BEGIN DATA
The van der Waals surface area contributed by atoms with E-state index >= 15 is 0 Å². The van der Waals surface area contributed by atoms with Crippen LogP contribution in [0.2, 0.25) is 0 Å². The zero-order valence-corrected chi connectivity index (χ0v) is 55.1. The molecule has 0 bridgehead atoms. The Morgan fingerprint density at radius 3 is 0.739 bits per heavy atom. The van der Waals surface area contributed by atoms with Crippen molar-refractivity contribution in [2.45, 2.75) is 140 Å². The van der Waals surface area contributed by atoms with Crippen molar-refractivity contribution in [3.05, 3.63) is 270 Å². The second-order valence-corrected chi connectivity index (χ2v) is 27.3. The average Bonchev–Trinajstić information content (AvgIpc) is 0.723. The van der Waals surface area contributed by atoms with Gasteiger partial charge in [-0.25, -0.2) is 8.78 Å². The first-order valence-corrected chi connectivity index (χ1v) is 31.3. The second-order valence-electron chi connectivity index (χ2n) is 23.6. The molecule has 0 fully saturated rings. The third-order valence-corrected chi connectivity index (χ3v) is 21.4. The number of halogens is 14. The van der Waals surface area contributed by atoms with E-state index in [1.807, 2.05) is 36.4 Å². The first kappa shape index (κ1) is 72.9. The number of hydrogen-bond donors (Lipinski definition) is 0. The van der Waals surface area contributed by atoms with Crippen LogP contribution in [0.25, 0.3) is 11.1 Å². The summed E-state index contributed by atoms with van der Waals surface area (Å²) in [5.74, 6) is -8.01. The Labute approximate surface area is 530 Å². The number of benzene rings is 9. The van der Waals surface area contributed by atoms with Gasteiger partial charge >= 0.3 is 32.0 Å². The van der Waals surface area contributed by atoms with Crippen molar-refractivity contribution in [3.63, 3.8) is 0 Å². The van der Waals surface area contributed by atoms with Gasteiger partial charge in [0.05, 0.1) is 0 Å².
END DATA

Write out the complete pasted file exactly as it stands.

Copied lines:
The van der Waals surface area contributed by atoms with E-state index >= 15 is 0 Å². The van der Waals surface area contributed by atoms with Crippen LogP contribution in [0.2, 0.25) is 0 Å². The zero-order valence-corrected chi connectivity index (χ0v) is 55.1. The molecule has 0 bridgehead atoms. The Morgan fingerprint density at radius 3 is 0.739 bits per heavy atom. The van der Waals surface area contributed by atoms with Crippen molar-refractivity contribution in [2.45, 2.75) is 140 Å². The van der Waals surface area contributed by atoms with Crippen molar-refractivity contribution in [3.05, 3.63) is 270 Å². The second-order valence-corrected chi connectivity index (χ2v) is 27.3. The average Bonchev–Trinajstić information content (AvgIpc) is 0.723. The van der Waals surface area contributed by atoms with Gasteiger partial charge in [-0.25, -0.2) is 8.78 Å². The first-order valence-corrected chi connectivity index (χ1v) is 31.3. The second-order valence-electron chi connectivity index (χ2n) is 23.6. The molecule has 0 fully saturated rings. The third-order valence-corrected chi connectivity index (χ3v) is 21.4. The number of halogens is 14. The van der Waals surface area contributed by atoms with E-state index in [1.807, 2.05) is 36.4 Å². The first kappa shape index (κ1) is 72.9. The number of hydrogen-bond donors (Lipinski definition) is 0. The van der Waals surface area contributed by atoms with Crippen LogP contribution in [0.25, 0.3) is 11.1 Å². The summed E-state index contributed by atoms with van der Waals surface area (Å²) in [5.74, 6) is -8.01. The Labute approximate surface area is 530 Å². The number of benzene rings is 9. The van der Waals surface area contributed by atoms with Gasteiger partial charge >= 0.3 is 32.0 Å². The van der Waals surface area contributed by atoms with Crippen molar-refractivity contribution in [3.63, 3.8) is 0 Å². The van der Waals surface area contributed by atoms with Gasteiger partial charge in [0.05, 0.1) is 0 Å².